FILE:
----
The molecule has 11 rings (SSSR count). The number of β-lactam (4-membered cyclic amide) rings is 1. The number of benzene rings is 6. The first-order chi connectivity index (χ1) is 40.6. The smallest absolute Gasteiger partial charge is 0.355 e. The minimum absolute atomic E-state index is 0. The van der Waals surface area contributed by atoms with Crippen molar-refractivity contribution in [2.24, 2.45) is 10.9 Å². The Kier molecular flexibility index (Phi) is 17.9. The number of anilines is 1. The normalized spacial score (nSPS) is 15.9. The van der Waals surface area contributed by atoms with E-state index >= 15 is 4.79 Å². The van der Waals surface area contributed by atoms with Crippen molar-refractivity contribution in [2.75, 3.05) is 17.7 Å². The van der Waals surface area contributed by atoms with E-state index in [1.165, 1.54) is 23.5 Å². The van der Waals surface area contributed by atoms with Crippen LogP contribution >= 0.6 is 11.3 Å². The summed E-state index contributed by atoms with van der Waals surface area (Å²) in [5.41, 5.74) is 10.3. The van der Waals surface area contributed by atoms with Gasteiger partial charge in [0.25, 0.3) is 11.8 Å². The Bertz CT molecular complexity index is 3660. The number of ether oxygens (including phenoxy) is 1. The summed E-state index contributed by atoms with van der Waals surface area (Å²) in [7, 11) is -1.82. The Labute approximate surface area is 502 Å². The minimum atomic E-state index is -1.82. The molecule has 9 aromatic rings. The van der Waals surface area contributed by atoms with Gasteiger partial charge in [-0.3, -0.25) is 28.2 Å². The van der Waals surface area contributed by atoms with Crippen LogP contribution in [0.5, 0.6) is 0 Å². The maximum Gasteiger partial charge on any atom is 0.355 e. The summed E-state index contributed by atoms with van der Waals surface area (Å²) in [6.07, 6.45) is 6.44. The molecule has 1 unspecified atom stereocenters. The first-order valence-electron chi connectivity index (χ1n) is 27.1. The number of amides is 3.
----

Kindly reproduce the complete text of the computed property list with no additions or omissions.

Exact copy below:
The molecule has 11 rings (SSSR count). The number of β-lactam (4-membered cyclic amide) rings is 1. The number of benzene rings is 6. The first-order chi connectivity index (χ1) is 40.6. The smallest absolute Gasteiger partial charge is 0.355 e. The minimum absolute atomic E-state index is 0. The van der Waals surface area contributed by atoms with Crippen molar-refractivity contribution in [2.24, 2.45) is 10.9 Å². The Kier molecular flexibility index (Phi) is 17.9. The number of anilines is 1. The normalized spacial score (nSPS) is 15.9. The van der Waals surface area contributed by atoms with E-state index >= 15 is 4.79 Å². The van der Waals surface area contributed by atoms with Crippen molar-refractivity contribution in [2.75, 3.05) is 17.7 Å². The van der Waals surface area contributed by atoms with E-state index in [1.165, 1.54) is 23.5 Å². The van der Waals surface area contributed by atoms with Crippen LogP contribution >= 0.6 is 11.3 Å². The summed E-state index contributed by atoms with van der Waals surface area (Å²) in [5.41, 5.74) is 10.3. The van der Waals surface area contributed by atoms with Gasteiger partial charge in [0.25, 0.3) is 11.8 Å². The Bertz CT molecular complexity index is 3660. The number of ether oxygens (including phenoxy) is 1. The summed E-state index contributed by atoms with van der Waals surface area (Å²) in [7, 11) is -1.82. The Labute approximate surface area is 502 Å². The minimum atomic E-state index is -1.82. The molecule has 9 aromatic rings. The van der Waals surface area contributed by atoms with Gasteiger partial charge in [-0.3, -0.25) is 28.2 Å². The van der Waals surface area contributed by atoms with Crippen LogP contribution in [0.5, 0.6) is 0 Å². The maximum Gasteiger partial charge on any atom is 0.355 e. The summed E-state index contributed by atoms with van der Waals surface area (Å²) in [6.07, 6.45) is 6.44. The molecule has 1 unspecified atom stereocenters. The first-order valence-electron chi connectivity index (χ1n) is 27.1. The number of amides is 3.